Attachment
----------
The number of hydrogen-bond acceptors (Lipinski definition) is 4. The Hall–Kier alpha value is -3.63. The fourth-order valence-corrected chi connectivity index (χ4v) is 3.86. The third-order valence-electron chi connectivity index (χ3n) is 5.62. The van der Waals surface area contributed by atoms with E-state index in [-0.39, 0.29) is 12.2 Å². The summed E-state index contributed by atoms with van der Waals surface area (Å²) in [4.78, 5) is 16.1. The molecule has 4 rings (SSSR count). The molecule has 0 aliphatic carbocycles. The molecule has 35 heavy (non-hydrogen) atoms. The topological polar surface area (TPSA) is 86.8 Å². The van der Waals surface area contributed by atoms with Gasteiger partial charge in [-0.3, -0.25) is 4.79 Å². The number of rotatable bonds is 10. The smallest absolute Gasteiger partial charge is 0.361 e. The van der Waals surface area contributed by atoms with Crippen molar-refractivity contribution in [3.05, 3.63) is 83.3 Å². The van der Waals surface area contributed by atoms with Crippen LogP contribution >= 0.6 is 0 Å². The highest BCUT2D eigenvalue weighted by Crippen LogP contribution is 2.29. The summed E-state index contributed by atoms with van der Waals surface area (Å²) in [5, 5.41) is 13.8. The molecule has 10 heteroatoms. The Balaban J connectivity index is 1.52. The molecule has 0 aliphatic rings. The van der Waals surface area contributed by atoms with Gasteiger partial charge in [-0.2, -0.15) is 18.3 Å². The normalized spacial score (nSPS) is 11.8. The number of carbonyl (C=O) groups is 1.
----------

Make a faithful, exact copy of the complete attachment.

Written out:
The number of hydrogen-bond acceptors (Lipinski definition) is 4. The Hall–Kier alpha value is -3.63. The fourth-order valence-corrected chi connectivity index (χ4v) is 3.86. The third-order valence-electron chi connectivity index (χ3n) is 5.62. The van der Waals surface area contributed by atoms with E-state index in [-0.39, 0.29) is 12.2 Å². The summed E-state index contributed by atoms with van der Waals surface area (Å²) in [4.78, 5) is 16.1. The molecule has 4 rings (SSSR count). The molecule has 0 aliphatic carbocycles. The molecule has 35 heavy (non-hydrogen) atoms. The topological polar surface area (TPSA) is 86.8 Å². The van der Waals surface area contributed by atoms with Gasteiger partial charge in [-0.3, -0.25) is 4.79 Å². The number of rotatable bonds is 10. The smallest absolute Gasteiger partial charge is 0.361 e. The van der Waals surface area contributed by atoms with Crippen molar-refractivity contribution in [3.05, 3.63) is 83.3 Å². The van der Waals surface area contributed by atoms with Crippen LogP contribution >= 0.6 is 0 Å². The highest BCUT2D eigenvalue weighted by Crippen LogP contribution is 2.29. The summed E-state index contributed by atoms with van der Waals surface area (Å²) in [5, 5.41) is 13.8. The molecule has 10 heteroatoms. The Balaban J connectivity index is 1.52. The molecule has 0 aliphatic rings. The van der Waals surface area contributed by atoms with Gasteiger partial charge in [-0.2, -0.15) is 18.3 Å². The normalized spacial score (nSPS) is 11.8. The number of carbonyl (C=O) groups is 1.